There are a number of common tricks and pitfalls that you need to be aware of when being employed as a foreign teacher in China. Employers commonly use ignorance of Chinese law to manipulate and exploit foreigner teachers. The funny thing is that quite often, employers themselves don’t understand the Chinese law. You can be one step ahead by doing the following:
1. Don’t Let Them Hold Your FEC
There are some centers and colleges who want to hold you Foreign Expert Certificate (FEC) “for safe keeping”. The real reason they want to hold it is because at the end of your contact, they are afraid you will not give it back to them. They need it for the completion of documentation when your employment has formally ended – Your employer is obliged to return your FEC to the Foreign Expert Bureau upon completion of your employment.
However, according to Chinese law you are supposed to carry your FEC with you at all times! So why would they hold a document which you need to have on you? Because they don’t care about what trouble you might face by not having it on you, they only care about the trouble they may face if you don’t give it back to them at the end.
What can happen: A colleague of mine was stopped by the police on the street for a random check. He had his passport, but not his FEC. He was finger-printed and taken to the police station. He had to wait there for several hours whilst someone from the school organized to bring his FEC.
What do to about it: Before you sign any contact, get it writing they’ll let you hold your FEC. They may wish to add that you agree to return it at the end of your employment, which is fair.
Check Contract Carefully For Penalties
Chinese labor law is much different to that of western countries. Employers may include clauses that make your jaw drop. It’s typical for them to include clauses where money can be deducted from your salary for various reasons. There are often ridiculous clauses where you need to pay a fine of at least 10 times your monthly salary if you break the contract. People have been in situations where they have needed to urgently return to their country for family reasons, with the school demanding payment of the fine with threats of police involvement and legal action. Therefore, it’s often necessary to tell your prospective employers that you are unable to sign until particular clauses are deleted or modified.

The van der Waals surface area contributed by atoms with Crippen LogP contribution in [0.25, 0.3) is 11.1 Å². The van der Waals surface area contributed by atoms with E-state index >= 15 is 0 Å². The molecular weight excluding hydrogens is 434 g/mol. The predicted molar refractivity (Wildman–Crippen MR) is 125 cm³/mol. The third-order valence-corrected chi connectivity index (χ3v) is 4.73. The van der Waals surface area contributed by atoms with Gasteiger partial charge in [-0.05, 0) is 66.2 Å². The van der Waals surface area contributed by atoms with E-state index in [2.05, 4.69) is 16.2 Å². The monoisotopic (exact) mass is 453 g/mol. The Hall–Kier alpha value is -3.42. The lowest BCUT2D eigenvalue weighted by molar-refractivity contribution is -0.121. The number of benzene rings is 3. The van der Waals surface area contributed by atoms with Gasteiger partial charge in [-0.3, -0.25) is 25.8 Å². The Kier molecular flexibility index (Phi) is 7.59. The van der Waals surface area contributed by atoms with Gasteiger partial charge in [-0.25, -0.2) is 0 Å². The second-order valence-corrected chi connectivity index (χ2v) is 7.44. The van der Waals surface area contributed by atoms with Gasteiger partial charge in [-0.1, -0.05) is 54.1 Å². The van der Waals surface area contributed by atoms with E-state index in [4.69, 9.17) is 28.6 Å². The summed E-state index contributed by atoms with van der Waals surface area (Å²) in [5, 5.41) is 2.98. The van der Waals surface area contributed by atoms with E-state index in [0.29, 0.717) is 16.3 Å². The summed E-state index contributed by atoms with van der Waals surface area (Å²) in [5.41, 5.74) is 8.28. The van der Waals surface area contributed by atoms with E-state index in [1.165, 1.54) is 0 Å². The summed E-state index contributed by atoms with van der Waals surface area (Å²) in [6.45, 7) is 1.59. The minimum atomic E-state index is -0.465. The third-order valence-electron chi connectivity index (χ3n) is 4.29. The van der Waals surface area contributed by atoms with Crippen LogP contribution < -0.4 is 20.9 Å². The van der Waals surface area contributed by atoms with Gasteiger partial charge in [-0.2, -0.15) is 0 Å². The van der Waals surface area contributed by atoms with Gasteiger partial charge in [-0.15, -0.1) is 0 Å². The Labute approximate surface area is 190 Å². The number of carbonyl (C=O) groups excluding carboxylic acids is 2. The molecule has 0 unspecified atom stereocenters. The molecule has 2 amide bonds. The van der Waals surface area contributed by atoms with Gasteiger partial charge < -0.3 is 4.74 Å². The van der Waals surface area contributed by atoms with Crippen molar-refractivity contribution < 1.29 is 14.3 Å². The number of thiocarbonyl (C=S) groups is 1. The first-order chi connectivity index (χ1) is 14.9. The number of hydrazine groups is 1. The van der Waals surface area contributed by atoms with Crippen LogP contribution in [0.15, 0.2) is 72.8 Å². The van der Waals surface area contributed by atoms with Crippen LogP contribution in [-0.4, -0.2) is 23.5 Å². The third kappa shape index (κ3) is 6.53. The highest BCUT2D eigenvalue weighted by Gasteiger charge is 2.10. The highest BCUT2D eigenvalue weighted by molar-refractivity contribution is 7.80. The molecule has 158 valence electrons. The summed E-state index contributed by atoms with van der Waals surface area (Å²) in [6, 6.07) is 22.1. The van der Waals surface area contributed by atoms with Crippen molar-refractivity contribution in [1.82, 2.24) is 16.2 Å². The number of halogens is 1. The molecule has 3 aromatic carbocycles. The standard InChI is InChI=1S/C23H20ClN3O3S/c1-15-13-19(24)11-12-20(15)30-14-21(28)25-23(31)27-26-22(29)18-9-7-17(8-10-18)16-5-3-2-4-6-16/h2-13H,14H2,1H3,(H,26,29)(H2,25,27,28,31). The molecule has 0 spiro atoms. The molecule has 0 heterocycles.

There are often clauses which relate to work performance. In western culture we like to encourage good performance with bonuses, and deal with unsatisfactory performance with extra training or appropriate feedback with a focus on improvement. In Chinese companies, if you’re performance is good you probably won’t get anything, unless it’s a great year for the company and you’re an executive. For lower level employees, if you make the smallest of mistakes in your job money will be deducted from your salary. The bigger the mistake, the more they’ll deduct. There will be little feedback other than what you’ve done wrong and how much money it’ll cost you. With foreign employees, they are a little more lenient, but do expect to have money deducted from your salary in some situations.
It’s hard to understand the attitude of Chinese employers unless you’re familiar with how Chinese children are educated. Shame and use of negative reinforcement is central to early education. Chinese students are more likely to be punished for poor performance than rewarded for good performance. When students do achieve highly, the bar is raised; The student who usually comes first in the class will be scolded by his parents if he suddenly comes second. No wonder suicide rates amongst students are so high in China, and it’s very often top students who take their own lives.
This is why it’s very important to check your contract for unreasonable penalties. It’s not something to be taken personally because that is how they are educated. You can do something about it by requesting that they remove the excessive penalty clauses. You can express that you’re uncomfortable with so many penalty clauses, but no bonus clauses!
Understand Sick Leave in China
In western countries, if you’re on a salaried position you’d expect a certain number of days of sick leave with full pay. In China, do not take this for granted! You may not receive ANY sick leave with full pay. I was shocked to discover in my first salaried position I would only receive half-pay for each day of sick leave. You need to look carefully for the sick leave clause in the contract. If it does not exist or you’re not satisfied with it, discuss it with your employer and have them write a mutually agreeable sick leave clause into the contract – fully-paid sick leave is reasonable. Sick leave with half-pay is common which may be all some employers will offer.
It’s important to be clear on what you need to do in order to apply for sick leave. Ensure they don’t have any ridiculous clause requiring you to call in 48 hours beforehand if you are sick (you can wake up sick!). Most of them will also require a medical certificate in order for you to apply for sick leave. For many foreigners, going to a Chinese hospital to attain a medical certificate can be worse than the illness itself! You may be able to negotiate with them that a medical certificate is required only if you take more than one day at a time, you can justify this by saying that as a foreigner, you have a lot of trouble going to a Chinese hospital, especially when you are sick!